The girl I was dancing with flashed a wicked smile and skipped the music to a track with a contagious beat and a naughty vocalist. We danced like crazy things. One minute later the security men arrived and the party was over for another year. I left with that song running through my head and moving my feet. It was about a little monkey who plays the bongos and I later found out it was by the legendary Manu Chao.
That WOMAD night was in my thoughts again this evening, also a warm Sunday in July, but earlier in the afternoon I had very different things on my mind. My friends and I had heard that a huge squat called Mount Zion was about to be evicted and that lots of people were heading down there. Also known as El Nave, Mount Zion consists of a block of abandoned warehouses and is a home to hundreds of people - mostly immigrants with no papers, mostly African - in an area of Barcelona called Poblenou.
The people in Mount Zion live efficiently from the city's waste. Using discarded materials and based on an abandoned site they have built a community here, and they form an important cog in the machine of the city.
So we headed out this afternoon, expecting to bear witness to the human tragedy of eviction, but we had misunderstood the situation. Eviction was not the plan for this evening. Today Mount Zion was saying goodbye. This was the last fiesta, the people were squeezing out the their last drops of the party in freedom before the authorities come to shut them down.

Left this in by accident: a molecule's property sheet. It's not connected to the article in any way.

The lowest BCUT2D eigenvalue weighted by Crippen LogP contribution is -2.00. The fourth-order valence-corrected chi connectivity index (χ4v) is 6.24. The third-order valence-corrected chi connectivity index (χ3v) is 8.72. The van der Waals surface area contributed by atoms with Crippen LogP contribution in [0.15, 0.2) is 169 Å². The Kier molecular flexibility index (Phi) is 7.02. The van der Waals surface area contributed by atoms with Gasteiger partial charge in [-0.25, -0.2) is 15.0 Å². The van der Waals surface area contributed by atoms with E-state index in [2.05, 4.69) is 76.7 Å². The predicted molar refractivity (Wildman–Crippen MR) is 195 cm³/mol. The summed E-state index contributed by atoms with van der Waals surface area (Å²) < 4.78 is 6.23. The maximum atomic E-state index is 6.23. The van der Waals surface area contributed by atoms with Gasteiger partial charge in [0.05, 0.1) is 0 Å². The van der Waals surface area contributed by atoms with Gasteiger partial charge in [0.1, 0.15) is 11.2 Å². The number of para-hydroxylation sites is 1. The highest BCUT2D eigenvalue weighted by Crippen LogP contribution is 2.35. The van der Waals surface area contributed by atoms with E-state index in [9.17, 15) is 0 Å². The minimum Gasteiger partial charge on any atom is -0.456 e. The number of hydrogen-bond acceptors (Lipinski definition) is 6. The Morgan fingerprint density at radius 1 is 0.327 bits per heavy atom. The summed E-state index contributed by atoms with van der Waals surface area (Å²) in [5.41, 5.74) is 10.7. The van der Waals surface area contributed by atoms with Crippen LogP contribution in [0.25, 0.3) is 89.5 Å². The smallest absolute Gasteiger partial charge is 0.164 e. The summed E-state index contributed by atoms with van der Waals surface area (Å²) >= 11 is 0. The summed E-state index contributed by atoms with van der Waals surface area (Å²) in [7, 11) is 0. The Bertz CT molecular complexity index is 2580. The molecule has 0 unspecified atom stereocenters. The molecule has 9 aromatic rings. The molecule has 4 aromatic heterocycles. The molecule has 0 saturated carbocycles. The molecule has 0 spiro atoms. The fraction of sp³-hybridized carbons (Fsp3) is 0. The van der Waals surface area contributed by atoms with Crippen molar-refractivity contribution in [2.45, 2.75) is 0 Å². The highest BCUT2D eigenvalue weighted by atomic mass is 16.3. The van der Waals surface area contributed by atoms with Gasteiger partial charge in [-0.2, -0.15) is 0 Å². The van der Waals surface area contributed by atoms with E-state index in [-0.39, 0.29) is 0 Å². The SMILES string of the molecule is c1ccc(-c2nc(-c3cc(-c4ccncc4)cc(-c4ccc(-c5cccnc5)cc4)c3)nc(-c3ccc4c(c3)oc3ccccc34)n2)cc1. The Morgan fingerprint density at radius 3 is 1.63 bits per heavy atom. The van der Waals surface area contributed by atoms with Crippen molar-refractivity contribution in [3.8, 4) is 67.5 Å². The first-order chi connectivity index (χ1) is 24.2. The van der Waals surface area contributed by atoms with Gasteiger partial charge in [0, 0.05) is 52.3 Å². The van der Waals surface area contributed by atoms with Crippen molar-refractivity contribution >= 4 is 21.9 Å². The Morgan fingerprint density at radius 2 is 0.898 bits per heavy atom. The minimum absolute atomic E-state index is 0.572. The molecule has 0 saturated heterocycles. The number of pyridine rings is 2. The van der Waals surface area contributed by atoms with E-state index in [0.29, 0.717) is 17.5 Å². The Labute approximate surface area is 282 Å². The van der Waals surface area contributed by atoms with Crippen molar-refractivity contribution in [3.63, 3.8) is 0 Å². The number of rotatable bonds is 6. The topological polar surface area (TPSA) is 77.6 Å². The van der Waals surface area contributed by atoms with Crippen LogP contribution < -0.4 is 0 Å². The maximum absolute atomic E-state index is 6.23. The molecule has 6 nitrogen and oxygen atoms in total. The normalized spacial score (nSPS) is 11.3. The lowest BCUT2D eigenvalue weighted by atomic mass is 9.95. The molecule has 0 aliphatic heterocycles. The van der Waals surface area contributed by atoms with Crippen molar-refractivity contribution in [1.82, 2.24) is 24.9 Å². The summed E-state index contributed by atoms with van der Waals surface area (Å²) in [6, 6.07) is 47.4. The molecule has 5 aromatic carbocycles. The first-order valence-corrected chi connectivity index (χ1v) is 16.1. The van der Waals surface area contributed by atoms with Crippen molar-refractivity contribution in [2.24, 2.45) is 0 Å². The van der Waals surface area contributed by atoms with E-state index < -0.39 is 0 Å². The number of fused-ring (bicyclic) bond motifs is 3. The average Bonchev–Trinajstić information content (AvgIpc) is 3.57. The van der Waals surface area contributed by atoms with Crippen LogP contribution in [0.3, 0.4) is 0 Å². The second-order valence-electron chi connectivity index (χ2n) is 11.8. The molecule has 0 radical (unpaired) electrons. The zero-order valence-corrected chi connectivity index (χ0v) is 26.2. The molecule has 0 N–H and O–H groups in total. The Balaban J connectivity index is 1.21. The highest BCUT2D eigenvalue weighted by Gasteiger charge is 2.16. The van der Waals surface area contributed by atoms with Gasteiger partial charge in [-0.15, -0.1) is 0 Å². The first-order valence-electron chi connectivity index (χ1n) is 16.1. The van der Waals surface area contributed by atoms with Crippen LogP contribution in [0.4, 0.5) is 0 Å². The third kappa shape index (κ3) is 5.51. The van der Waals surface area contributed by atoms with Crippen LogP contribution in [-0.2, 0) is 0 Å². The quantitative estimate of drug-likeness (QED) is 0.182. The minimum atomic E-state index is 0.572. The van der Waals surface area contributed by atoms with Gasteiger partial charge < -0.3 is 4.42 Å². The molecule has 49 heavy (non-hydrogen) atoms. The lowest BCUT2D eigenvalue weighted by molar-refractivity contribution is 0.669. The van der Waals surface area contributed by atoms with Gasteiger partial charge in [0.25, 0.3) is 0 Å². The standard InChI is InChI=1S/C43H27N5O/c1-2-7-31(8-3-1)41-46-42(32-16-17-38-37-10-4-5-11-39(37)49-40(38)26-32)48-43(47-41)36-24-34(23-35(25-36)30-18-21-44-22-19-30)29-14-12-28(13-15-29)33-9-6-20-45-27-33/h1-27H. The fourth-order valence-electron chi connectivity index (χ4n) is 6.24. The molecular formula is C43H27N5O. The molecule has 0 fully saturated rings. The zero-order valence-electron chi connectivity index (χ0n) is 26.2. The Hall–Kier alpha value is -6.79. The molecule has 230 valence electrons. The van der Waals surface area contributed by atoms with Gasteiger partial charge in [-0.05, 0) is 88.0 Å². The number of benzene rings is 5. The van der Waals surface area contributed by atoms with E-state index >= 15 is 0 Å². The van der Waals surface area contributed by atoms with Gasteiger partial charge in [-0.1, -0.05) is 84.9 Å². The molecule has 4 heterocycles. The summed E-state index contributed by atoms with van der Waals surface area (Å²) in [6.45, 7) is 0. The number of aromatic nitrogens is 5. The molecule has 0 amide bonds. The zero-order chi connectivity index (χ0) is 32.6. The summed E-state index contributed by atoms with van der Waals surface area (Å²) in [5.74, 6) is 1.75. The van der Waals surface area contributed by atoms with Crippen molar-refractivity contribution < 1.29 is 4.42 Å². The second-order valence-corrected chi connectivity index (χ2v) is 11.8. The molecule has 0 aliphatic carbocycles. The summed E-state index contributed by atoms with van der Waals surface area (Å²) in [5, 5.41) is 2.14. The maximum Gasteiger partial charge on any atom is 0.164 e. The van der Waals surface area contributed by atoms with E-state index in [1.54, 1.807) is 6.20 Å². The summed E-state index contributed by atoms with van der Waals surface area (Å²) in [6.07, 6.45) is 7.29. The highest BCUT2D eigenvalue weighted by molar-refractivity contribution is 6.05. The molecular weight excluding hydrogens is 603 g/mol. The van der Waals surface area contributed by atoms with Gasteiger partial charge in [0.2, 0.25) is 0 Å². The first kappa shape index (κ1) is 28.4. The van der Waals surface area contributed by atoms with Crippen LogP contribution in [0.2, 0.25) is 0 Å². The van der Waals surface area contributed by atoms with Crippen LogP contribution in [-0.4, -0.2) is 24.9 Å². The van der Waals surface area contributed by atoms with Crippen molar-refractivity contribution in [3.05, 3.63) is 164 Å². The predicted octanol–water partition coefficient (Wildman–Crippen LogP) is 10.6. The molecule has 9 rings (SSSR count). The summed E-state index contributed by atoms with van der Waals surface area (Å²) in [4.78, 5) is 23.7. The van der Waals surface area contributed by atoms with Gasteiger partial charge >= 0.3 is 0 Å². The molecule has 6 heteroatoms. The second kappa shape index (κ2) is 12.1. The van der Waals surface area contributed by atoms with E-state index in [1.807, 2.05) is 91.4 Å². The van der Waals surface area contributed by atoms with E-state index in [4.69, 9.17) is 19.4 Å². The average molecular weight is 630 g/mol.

Artists were setting up stalls and exhibitions, people were selling beers, food and soft drinks. A crowd of visitors arrived, cameras were being wielded and rumours started to fly, 'Manu Chao is coming', 'Manu Chao is here', then he was being pointed out in the crowd. Then he was on the stage made from a carpet rolled out in the street, he was chatting to the people around him, he was surrounded by musicians.
I have been extremely lucky to have seen some fantastic musical performances before, but this was possible the most inclusive, the most shared. After the first three songs the sound system kicked in and Manu Chao's voice rang out over the smiling, dancing crowd.
As I write this back at my home, it is late enough on Sunday night to be early Monday morning. The music is still running through my head and moving my feet. I imagine the fiesta is still going on there. Thank you again Manu Chao, thank you Mount Zion, thank you to all those musicians and DJs and percussionists and MCs and singing people and artists and cooks, thank you for making such a beautiful party.
Read a brilliant article about Mount Zion written by Carlos Delclós here.